<<offset constants>>=
#define R250_IA  (sizeof(unsigned long)*103)
#define R250_IB  (sizeof(unsigned long)*R250_LEN - R250_IA)
#define R521_IA  (sizeof(unsigned long)*168)
#define R521_IB  (sizeof(unsigned long)*R521_LEN - R521_IA)

According to Brundage, "[t]his minor optimization increased perf by about 12%."

In the following code, we will combine R250 and R521 to obtain a generator with a much larger period and better statistical properties. To do this, each time a random number is asked for we simply give the XOR of the next random number from R250 and the next random number from R521. In outline the procedure looks like this:

<<main number generator>>=
unsigned long r250_521_random() {
    r250_521_random variables
    compute the addresses of the words we XOR with next in each buffer
    compute and store the next words r and s in each sequence
    update offset pointers
    return r ^ s;
}

In the first step, we take advantage of our precomputed offset values to perform arithmetic directly with byte offsets into the buffers, avoiding any implicit calculations. Two file-level variables store the current byte offset into each buffer:

<<file-level variables>>=
int r250_index;
int r521_index;

<<initialize offsets>>=
r250_index = 0;
r521_index = 0;

<<compute the addresses of the words we XOR with next in each buffer>>=
int i1 = r250_index;
int i2 = r521_index;
int j1, j2;
    
j1 = i1 - R250_IB;
if (j1 < 0)
    j1 = i1 + R250_IA;
j2 = i2 - R521_IB;
if (j2 < 0)
    j2 = i2 + R521_IA;

We can now extract the desired word and XOR the current word with it to get our next random integers r and s:

<<r250_521_random variables>>=
unsigned long r, s;
unsigned char * b1 = (unsigned char*)r250_buffer;
unsigned char * b2 = (unsigned char*)r521_buffer;
unsigned long * tmp1, * tmp2;

<<compute and store the next words r and s in each sequence>>=
tmp1 = (unsigned long *)(b1 + i1);
r = (*(unsigned long *)(b1 + j1)) ^ (*tmp1);
*tmp1 = r;
tmp2 = (unsigned long *)(b2 + i2);
s = (*(unsigned long *)(b2 + j2)) ^ (*tmp2);
*tmp2 = s;

Finally, we increment the offset pointers to the next word, wrapping around if necessary:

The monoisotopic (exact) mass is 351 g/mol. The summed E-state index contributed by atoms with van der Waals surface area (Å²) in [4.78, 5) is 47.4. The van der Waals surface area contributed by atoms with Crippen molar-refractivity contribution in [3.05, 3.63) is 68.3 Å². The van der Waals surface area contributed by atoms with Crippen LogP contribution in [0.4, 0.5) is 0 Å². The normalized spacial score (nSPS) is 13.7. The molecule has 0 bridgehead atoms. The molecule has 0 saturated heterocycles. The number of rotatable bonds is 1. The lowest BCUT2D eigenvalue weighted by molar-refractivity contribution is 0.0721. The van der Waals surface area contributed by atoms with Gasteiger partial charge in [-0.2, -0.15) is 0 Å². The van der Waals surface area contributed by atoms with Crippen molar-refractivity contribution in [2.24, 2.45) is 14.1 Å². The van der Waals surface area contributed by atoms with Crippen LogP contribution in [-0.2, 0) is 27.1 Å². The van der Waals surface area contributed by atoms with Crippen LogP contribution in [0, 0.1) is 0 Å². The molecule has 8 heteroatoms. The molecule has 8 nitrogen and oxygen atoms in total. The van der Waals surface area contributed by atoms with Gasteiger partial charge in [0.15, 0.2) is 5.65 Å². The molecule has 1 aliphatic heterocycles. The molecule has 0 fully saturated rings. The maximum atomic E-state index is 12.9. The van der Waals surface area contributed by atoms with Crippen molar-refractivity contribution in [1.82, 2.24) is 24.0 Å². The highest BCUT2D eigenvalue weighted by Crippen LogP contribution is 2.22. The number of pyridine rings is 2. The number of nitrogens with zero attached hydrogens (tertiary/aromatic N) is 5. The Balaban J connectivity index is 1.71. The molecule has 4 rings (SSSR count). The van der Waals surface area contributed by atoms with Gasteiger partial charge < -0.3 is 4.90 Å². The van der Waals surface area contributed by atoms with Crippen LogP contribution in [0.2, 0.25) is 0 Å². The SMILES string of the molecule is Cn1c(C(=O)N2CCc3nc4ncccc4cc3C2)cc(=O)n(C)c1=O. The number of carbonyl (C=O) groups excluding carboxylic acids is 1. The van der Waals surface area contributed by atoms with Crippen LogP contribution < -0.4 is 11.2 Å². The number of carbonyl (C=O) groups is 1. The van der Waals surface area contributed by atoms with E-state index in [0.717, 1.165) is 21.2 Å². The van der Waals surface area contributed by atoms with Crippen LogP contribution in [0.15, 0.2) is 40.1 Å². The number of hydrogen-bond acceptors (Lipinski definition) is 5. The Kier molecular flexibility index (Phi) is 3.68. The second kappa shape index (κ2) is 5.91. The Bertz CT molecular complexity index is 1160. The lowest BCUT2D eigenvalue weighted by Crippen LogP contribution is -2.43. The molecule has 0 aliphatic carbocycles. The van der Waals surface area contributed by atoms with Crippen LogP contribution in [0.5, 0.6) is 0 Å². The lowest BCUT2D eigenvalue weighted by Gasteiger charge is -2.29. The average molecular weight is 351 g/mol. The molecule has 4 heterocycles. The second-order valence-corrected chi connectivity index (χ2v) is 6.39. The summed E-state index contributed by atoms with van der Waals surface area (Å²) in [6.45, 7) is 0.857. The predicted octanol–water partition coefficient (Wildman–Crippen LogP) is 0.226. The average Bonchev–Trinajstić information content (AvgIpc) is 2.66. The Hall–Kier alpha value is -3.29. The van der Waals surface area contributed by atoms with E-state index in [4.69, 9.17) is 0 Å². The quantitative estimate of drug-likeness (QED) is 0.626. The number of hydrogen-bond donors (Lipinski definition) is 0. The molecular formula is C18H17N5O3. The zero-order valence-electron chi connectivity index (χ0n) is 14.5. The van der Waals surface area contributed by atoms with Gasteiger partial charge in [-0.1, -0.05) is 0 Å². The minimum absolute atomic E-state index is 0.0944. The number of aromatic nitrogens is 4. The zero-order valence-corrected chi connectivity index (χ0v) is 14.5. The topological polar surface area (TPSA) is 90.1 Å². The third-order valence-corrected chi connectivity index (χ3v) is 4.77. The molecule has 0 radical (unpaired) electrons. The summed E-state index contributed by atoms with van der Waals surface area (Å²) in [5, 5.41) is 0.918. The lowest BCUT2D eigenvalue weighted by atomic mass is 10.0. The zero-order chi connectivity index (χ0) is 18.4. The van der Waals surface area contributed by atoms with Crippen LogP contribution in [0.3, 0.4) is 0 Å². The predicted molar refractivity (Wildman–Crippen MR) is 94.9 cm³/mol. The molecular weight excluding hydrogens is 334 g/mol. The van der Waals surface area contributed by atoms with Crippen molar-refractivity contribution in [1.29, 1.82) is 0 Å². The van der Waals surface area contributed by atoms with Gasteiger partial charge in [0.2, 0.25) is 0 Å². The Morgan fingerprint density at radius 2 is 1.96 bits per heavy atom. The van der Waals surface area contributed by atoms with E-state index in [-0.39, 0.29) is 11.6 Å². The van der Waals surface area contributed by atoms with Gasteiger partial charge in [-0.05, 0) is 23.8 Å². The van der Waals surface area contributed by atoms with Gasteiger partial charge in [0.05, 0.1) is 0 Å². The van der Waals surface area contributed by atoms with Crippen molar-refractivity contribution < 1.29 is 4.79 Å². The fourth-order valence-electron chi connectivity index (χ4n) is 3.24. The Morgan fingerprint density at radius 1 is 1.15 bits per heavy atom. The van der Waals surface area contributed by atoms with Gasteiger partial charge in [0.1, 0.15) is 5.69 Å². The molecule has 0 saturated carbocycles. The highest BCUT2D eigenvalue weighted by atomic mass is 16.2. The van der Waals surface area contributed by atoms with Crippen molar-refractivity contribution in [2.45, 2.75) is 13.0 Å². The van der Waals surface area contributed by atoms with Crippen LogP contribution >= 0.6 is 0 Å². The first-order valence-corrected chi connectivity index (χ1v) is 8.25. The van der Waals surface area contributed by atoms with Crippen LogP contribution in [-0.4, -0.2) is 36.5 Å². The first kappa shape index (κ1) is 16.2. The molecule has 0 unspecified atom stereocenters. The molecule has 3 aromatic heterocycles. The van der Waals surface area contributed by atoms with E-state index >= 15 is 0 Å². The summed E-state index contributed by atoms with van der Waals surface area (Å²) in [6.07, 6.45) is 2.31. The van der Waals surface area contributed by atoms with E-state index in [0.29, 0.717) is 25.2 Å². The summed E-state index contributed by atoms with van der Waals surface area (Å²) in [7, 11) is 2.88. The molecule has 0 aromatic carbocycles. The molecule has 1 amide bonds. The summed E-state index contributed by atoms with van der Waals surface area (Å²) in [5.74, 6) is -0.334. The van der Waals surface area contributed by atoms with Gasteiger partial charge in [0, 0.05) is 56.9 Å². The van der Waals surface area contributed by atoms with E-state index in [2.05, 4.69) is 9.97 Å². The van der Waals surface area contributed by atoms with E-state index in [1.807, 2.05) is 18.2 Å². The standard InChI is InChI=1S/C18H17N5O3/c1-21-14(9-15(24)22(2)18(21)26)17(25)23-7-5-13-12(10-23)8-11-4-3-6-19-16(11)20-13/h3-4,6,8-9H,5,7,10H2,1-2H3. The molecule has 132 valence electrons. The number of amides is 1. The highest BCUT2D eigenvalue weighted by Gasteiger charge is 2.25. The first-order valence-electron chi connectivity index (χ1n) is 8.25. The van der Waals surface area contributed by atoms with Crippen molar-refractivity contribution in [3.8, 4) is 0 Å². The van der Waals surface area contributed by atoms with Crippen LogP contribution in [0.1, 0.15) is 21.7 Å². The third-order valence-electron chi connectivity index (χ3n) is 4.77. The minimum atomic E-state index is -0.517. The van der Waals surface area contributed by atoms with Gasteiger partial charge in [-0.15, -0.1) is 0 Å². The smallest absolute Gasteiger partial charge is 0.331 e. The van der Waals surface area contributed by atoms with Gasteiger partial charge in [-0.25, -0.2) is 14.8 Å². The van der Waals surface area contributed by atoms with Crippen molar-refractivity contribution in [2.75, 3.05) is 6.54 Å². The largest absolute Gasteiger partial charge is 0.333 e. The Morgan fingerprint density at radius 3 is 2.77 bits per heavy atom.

<<update offset pointers>>=
i1 = (i1 != sizeof(unsigned long)*(R250_LEN-1)) ? (i1 + sizeof(unsigned long)) : 0;
r250_index = i1;
i2 = (i2 != sizeof(unsigned long)*(R521_LEN-1)) ? (i2 + sizeof(unsigned long)) : 0;
r521_index = i2;

Throughout this code, Brundage performed some careful instruction reordering by hand to improve scheduling. He says: "I also carefully arrange index increments and comparisons to minimize instructions. gcc 3.3 seems a bit weak on instruction reordering. The j1/j2 branches are mispredicted, but nevertheless these optimizations increased perf by another 10%."

In summary, here is our source file, ready to use:

<<r250_521.c>>=
header files
buffers
file-level variables
initialization

offset constants
main number generator

[edit] Performance

This code performs very quickly. Below is an ad hoc comparison with glibc's standard rand() call on a 2.8 GhZ Pentium 4 machine, which is also a carefully optimized implementation. Compiled with gcc 3.3 on Linux with the "-O3" flag.

Numbers rand (sec) R250/521 (sec)
100 0.001 0.001
10,000 0.001 0.001
1,000,000 0.027 0.011
100,000,000 4.46 1.08
1,000,000,000 52.7 17.7
10,000,000,000
38.6

As one might expect, R250/521 shows little difference at small counts of numbers, but rapidly dominates rand() for even moderate numbers of values, without sacrifice to statistical quality.